Conformément aux articles 105 à 107 du règlement financier-cadre 2019/715 des organismes visés à l’article 70 du règlement financier général 2018/1046 et à l’article 76, §11 du règlement instituant l’Agence, chaque année, avant le 15 mai de l’année n+2, le Parlement doit donner « décharge » au directeur exécutif de celle-ci sur l’exécution du budget de l’année n. Sur recommandation du Conseil, il se prononce sur base du rapport de sa commission du contrôle budgétaire établi à partir de l’examen des comptes et des états financiers de l’Agence, du rapport annuel de la Cour des comptes sur les agences et des éventuels rapports spéciaux ainsi que de la déclaration d’assurance et de fiabilité des comptes fournie par la Cour. 

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By Jessica Schultz, Senior researcher at Chr. Michelsen Institute, Kari Anne Drangsland, Postdoctoral Fellow at the University of Bergen, Marry-Anne Karlsen, Researcher at the University of Bergen,  Julia Kienast, Postdoctoral Researcher at Aarhus UniversityNikolas Feith Tan, Senior Researcher at the Danish Institute for Human Rights and Jens Vedsted-Hansen, Professor at Aarhus University.

Researchers in the TemPro project: Temporary Protection as a Durable Solution? The ‘Return Turn’ in Asylum Policies in Europe

The Russian invasion of Ukraine has raised urgent questions concerning how European countries should respond to people fleeing the war. While the initial response seems to be one of open borders and expressions of solidarity, calls to provide collective, temporary protection have been buzzing from Brussels to Oslo. The Council of the European Union unanimously decided on March 4 to activate, for the first time, the 2001 Temporary Protection Directive (TPD). In Norway, meanwhile, the government has decided to apply a long-dormant provision in the Immigration Act, §34 on ‘collective protection’. In Denmark, the government is preparing special legislation based on the TPD.

Who is fleeing the war in Ukraine? 

At the time of writing, over 2 million people have fled the Russian invasion. With Ukrainian adult males subject to the military draft, the first groups of refugees have mostly been women, children, the elderly and foreign nationals. Among the foreign nationals in the immediate outflow are non-Ukrainians from a diverse array of countries, including Moroccans, Chinese, Indians, Latin Americans amongst others, some of whom had been attending Ukrainian universities. At the start of the war, at least 5,000 refugees from countries such as Afghanistan and Syria were also living in Ukraine. There have been worrying reports of racist treatment of Black, South Asian and Mediterranean refugees at the border with Poland.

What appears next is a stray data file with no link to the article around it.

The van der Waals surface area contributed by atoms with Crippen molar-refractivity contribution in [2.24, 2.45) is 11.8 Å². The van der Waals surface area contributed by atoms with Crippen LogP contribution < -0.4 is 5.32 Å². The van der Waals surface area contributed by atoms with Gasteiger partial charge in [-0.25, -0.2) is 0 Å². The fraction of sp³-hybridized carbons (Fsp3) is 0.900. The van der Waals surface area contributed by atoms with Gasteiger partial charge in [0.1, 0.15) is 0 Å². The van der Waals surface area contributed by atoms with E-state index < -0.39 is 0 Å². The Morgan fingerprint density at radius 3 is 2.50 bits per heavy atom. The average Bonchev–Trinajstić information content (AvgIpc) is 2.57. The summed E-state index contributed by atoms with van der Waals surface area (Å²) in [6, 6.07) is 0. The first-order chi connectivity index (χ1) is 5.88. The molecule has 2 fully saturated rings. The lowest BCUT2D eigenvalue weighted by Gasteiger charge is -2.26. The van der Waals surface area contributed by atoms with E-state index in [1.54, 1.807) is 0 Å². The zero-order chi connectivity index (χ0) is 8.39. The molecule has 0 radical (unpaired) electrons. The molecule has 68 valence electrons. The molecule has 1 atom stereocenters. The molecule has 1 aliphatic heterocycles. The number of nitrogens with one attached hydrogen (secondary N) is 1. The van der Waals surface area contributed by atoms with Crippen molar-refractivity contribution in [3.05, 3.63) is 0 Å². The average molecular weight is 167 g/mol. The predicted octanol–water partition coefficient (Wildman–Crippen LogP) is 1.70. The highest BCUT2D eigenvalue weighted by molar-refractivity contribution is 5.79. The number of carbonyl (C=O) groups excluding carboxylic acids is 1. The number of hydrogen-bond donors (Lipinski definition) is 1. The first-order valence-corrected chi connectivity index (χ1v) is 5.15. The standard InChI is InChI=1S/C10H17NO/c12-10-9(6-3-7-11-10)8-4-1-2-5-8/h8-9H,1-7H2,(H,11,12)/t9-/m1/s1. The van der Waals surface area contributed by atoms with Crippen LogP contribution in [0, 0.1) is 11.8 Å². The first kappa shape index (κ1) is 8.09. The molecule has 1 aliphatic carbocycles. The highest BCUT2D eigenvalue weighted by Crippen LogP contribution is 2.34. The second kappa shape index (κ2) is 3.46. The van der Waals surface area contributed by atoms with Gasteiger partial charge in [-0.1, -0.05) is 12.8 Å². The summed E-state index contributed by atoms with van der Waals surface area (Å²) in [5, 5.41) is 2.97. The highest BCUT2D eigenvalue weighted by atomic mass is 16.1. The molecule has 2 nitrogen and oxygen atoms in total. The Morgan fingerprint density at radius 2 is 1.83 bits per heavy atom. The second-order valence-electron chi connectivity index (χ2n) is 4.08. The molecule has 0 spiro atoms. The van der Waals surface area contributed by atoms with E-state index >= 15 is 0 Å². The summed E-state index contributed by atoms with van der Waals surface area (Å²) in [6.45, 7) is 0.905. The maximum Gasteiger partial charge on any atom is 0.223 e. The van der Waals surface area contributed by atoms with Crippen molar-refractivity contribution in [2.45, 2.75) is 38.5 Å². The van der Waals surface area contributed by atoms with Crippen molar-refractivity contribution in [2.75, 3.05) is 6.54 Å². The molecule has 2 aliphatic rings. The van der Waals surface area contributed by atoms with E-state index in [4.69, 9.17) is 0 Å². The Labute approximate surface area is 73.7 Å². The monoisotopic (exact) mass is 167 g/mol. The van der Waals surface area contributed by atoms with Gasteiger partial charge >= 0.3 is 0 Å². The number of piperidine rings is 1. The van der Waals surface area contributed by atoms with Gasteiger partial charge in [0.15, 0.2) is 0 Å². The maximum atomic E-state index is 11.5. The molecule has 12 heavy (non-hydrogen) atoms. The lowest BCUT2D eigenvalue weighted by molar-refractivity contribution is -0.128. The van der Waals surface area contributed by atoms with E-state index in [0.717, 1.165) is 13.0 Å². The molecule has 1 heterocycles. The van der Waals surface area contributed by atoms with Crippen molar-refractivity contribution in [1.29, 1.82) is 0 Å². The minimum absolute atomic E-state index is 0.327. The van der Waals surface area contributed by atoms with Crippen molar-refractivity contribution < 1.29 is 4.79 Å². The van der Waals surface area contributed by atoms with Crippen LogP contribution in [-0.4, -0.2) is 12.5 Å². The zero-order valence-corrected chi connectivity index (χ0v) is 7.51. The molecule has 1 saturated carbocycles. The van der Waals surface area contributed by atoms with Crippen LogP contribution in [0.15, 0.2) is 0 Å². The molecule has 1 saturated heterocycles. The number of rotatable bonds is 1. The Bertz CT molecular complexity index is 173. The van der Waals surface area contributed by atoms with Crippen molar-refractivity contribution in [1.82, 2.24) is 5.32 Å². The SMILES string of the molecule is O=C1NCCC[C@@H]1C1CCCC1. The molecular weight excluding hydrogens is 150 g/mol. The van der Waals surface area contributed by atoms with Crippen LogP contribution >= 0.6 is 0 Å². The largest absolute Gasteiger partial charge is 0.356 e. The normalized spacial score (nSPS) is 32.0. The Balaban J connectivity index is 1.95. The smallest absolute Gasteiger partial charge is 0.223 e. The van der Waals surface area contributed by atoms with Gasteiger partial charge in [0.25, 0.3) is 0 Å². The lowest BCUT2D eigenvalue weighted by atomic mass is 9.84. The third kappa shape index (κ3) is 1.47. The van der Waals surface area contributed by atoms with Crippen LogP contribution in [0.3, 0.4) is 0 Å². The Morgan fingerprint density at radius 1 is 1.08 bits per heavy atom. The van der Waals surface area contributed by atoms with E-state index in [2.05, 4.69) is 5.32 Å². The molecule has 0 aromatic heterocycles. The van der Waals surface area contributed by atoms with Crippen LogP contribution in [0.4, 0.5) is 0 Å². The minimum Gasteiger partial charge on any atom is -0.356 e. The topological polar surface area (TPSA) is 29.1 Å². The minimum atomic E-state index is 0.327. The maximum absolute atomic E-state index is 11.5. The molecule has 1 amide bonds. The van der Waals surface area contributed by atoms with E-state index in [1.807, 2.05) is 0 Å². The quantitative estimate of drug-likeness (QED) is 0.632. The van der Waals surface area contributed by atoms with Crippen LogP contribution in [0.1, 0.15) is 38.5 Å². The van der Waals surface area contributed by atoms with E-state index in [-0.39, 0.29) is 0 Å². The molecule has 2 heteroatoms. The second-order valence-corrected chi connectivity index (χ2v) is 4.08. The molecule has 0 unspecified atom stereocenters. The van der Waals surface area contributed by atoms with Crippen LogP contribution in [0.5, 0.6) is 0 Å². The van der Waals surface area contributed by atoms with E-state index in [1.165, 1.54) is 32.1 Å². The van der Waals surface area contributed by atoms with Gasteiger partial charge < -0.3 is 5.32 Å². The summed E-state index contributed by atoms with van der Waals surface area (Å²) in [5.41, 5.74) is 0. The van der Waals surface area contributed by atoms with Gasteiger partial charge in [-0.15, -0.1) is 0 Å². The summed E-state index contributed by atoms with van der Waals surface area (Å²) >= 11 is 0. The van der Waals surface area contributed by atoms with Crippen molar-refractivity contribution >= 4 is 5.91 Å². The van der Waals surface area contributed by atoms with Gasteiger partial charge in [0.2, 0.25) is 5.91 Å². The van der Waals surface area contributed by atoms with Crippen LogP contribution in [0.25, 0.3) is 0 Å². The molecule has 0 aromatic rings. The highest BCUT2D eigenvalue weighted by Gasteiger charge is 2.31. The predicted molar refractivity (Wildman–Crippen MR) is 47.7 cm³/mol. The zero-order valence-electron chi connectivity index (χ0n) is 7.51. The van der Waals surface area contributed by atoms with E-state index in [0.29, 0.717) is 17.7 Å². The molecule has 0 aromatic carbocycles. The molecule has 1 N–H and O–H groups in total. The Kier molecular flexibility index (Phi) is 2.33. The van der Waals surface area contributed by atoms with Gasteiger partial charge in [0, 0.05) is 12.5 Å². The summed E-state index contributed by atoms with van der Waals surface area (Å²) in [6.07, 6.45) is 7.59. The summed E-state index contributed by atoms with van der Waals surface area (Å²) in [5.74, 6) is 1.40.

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By Daniel Thym, Professor of European and International Law and Director of the Research Centre Immigration & Asylum Law, University of Konstanz, Germany.

Unusual times are said to call for unusual measures. The war of aggression against Ukraine, and the departure of literally millions of citizens within a few days have triggered an unprecedented wave of solidarity. UNHCR estimates that up to four million Ukrainians may seek refuge in neighbouring countries in the coming months. More than 150 thousand people are crossing the external borders each day. Member States are experiencing what Turkey and Lebanon witnessed in the early phases of the Syrian civil war: neighbouring states are the first countries of refuge.

Activating the Temporary Protection Directive 2001/55/EC was a smart and pragmatic response of the EU institutions. Member States unanimously agreed to do so at the meeting of the Justice and Home Affairs Council on Thursday, 3 March 2022. The final text of Council Implementing Decision (EU) 2022/382 was published the following day.

The Many Advantages of Temporary Protection

Recourse to this old Directive, which had not been activated a single time beforehand, has two main advantages. Firstly, it prevents an overstretch of scarce administrative resources. Beneficiaries will receive a protection status without the need to go through long and complex asylum procedures. Doing so would have taken weeks, if not months. State authorities can concentrate on the reception of beneficiaries instead.